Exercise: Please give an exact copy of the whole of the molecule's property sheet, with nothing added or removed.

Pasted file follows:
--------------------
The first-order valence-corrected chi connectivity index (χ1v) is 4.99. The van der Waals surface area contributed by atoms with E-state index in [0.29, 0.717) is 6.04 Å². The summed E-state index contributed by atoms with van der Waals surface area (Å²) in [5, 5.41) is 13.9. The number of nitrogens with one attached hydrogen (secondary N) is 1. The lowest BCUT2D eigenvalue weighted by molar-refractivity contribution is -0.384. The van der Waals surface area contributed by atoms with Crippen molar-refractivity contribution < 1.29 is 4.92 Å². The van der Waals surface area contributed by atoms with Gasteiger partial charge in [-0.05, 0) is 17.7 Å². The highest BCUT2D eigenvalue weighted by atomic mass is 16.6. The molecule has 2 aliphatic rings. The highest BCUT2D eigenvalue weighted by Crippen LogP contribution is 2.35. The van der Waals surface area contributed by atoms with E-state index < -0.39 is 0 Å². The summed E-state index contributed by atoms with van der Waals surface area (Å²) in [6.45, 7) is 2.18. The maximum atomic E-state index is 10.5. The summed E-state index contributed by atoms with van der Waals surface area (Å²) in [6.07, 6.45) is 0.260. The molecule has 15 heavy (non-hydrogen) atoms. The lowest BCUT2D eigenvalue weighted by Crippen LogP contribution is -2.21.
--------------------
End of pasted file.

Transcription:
The first-order valence-corrected chi connectivity index (χ1v) is 4.99. The van der Waals surface area contributed by atoms with E-state index in [0.29, 0.717) is 6.04 Å². The summed E-state index contributed by atoms with van der Waals surface area (Å²) in [5, 5.41) is 13.9. The number of nitrogens with one attached hydrogen (secondary N) is 1. The lowest BCUT2D eigenvalue weighted by molar-refractivity contribution is -0.384. The van der Waals surface area contributed by atoms with Crippen molar-refractivity contribution < 1.29 is 4.92 Å². The van der Waals surface area contributed by atoms with Gasteiger partial charge in [-0.05, 0) is 17.7 Å². The highest BCUT2D eigenvalue weighted by atomic mass is 16.6. The molecule has 2 aliphatic rings. The highest BCUT2D eigenvalue weighted by Crippen LogP contribution is 2.35. The van der Waals surface area contributed by atoms with E-state index < -0.39 is 0 Å². The summed E-state index contributed by atoms with van der Waals surface area (Å²) in [6.45, 7) is 2.18. The maximum atomic E-state index is 10.5. The summed E-state index contributed by atoms with van der Waals surface area (Å²) in [6.07, 6.45) is 0.260. The molecule has 15 heavy (non-hydrogen) atoms. The lowest BCUT2D eigenvalue weighted by Crippen LogP contribution is -2.21.